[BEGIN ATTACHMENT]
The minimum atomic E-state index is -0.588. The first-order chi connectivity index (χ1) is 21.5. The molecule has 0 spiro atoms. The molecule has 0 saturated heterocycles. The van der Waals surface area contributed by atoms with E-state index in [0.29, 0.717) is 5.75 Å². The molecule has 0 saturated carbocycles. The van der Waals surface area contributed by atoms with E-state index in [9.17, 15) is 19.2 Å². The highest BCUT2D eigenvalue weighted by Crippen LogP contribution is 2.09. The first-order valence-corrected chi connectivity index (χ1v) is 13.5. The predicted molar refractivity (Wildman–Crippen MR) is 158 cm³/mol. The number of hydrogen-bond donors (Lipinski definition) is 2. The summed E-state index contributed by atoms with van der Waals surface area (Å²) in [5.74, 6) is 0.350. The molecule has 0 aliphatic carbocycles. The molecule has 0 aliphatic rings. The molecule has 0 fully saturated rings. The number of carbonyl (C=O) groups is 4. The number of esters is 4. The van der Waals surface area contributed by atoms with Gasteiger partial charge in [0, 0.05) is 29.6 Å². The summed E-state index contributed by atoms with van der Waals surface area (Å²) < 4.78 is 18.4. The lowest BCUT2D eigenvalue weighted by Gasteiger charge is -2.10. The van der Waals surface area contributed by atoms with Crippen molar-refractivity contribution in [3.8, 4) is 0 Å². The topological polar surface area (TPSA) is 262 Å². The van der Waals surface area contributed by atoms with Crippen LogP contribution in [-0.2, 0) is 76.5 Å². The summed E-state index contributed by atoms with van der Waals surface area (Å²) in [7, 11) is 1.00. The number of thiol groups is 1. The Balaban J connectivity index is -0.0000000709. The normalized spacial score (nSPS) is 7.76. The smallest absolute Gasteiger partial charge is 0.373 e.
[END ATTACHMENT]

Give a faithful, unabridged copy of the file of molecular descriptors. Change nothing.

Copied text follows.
The minimum atomic E-state index is -0.588. The first-order chi connectivity index (χ1) is 21.5. The molecule has 0 spiro atoms. The molecule has 0 saturated heterocycles. The van der Waals surface area contributed by atoms with E-state index in [0.29, 0.717) is 5.75 Å². The molecule has 0 saturated carbocycles. The van der Waals surface area contributed by atoms with E-state index in [9.17, 15) is 19.2 Å². The highest BCUT2D eigenvalue weighted by Crippen LogP contribution is 2.09. The first-order valence-corrected chi connectivity index (χ1v) is 13.5. The predicted molar refractivity (Wildman–Crippen MR) is 158 cm³/mol. The number of hydrogen-bond donors (Lipinski definition) is 2. The summed E-state index contributed by atoms with van der Waals surface area (Å²) in [5.74, 6) is 0.350. The molecule has 0 aliphatic carbocycles. The molecule has 0 aliphatic rings. The molecule has 0 fully saturated rings. The number of carbonyl (C=O) groups is 4. The number of esters is 4. The van der Waals surface area contributed by atoms with Gasteiger partial charge in [0, 0.05) is 29.6 Å². The summed E-state index contributed by atoms with van der Waals surface area (Å²) < 4.78 is 18.4. The lowest BCUT2D eigenvalue weighted by Gasteiger charge is -2.10. The van der Waals surface area contributed by atoms with Crippen molar-refractivity contribution in [3.8, 4) is 0 Å². The topological polar surface area (TPSA) is 262 Å². The van der Waals surface area contributed by atoms with Crippen LogP contribution in [-0.2, 0) is 76.5 Å². The summed E-state index contributed by atoms with van der Waals surface area (Å²) in [7, 11) is 1.00. The number of thiol groups is 1. The Balaban J connectivity index is -0.0000000709. The normalized spacial score (nSPS) is 7.76. The smallest absolute Gasteiger partial charge is 0.373 e.